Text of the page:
Flattery a little thick maybe. Here in Germany Frankfurt isn´t considered a “beautiful” city. Although he mainly mentions only museums and operas. 🙂
    2) Learning German helped him.
    Which is probably true. If you stay in a foreign country, learning that language always helps. People will be much more “relaxed” and “helpful” if they see that you try to “fit in”.
    3) And Germany is a good language for “thinkers” and philosophers.
    Once again a little flattery thrown in. There were quite a few German philosophers and mentioning them is pretty non-controversial. It´s unlikely that other member states will feel insulted by that. Especially given his contrast of “communicating” and “reflecting” languages. Since one could associate “communicating” with “acting” for example. And “thinking” and “reflecting” with “inaction”.
    Something for everybody.

    All in all, he tried to flatter German readers somewhat. Plus he tried to reassure them that the ECB and Euro will stay close to the Bundesbank and German Mark.

    I agree somewhat with his cultural observations.
    “I was surprised at the beginning to see that any time a decision is taken in Germany, all the arguments against the decision are meticulously listed, even if that decision has already been agreed in principle. At first I was surprised, because in many other cultures, all the arguments that support your conclusion are given strongly preferential treatment.”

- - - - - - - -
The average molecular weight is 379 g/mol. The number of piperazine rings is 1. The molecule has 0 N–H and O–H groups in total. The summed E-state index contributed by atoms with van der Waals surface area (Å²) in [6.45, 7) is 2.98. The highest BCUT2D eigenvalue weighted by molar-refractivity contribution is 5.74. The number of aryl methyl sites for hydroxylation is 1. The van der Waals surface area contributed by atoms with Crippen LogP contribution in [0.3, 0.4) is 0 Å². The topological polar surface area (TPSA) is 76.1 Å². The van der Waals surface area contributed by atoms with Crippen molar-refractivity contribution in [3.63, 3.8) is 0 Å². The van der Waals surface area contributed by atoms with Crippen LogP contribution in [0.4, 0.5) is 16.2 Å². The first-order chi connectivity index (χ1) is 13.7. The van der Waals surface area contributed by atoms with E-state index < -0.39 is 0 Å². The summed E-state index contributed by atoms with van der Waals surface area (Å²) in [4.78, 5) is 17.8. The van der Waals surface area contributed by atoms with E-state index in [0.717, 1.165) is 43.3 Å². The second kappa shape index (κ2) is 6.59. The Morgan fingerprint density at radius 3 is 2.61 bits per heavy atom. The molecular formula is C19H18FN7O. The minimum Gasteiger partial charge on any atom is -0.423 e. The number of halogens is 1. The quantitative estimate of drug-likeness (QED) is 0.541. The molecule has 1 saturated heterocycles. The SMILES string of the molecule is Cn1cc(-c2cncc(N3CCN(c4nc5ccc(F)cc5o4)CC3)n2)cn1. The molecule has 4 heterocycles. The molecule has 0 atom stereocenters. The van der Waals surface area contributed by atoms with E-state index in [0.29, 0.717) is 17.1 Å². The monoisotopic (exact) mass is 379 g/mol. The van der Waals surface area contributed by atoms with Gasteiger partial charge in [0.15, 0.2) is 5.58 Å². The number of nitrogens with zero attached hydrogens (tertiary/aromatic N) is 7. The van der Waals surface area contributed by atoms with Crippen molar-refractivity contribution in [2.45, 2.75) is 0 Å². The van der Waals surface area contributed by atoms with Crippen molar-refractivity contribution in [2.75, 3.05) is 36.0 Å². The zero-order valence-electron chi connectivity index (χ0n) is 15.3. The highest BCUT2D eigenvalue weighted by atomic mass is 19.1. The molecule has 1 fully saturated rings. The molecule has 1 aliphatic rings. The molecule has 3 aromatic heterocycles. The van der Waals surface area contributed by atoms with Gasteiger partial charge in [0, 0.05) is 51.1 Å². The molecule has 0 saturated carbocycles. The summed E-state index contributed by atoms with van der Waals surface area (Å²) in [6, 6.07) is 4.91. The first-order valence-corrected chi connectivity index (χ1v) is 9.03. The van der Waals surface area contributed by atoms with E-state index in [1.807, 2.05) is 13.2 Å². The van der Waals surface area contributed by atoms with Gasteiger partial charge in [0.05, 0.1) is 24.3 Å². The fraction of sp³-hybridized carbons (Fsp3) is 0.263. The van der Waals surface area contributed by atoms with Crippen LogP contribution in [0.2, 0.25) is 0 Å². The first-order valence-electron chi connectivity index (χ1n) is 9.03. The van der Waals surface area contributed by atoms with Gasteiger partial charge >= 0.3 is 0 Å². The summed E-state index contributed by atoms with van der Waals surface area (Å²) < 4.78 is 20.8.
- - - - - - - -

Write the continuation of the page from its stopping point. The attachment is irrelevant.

That´s essentially how we in our small business tend to discuss things too. 🙂
    Simply to avoid “the possibility of serious mistakes”. If you discuss “against the decision” arguments you are prepared if something goes wrong.
    Born pessimists like us Germans don´t want to be caught unprepared. 🙂

    The strong connection between language and culture I doubt though. Sure there is some connection since language certainly influences “how” we think. Jon Livesey gave an example above.
    But languages change, words can get a new “meaning” and historical events can change a culture even if the language doesn´t change that much.

    Just consider Madame de Stael. Her “De l´Allemagne” (1810) shows a picturesque, rural, slightly backward and medieval Germany. I suppose she would have been very surprised by that same Germany a few decades later. Even with the language much the same…

  6. Hmmm Detlef…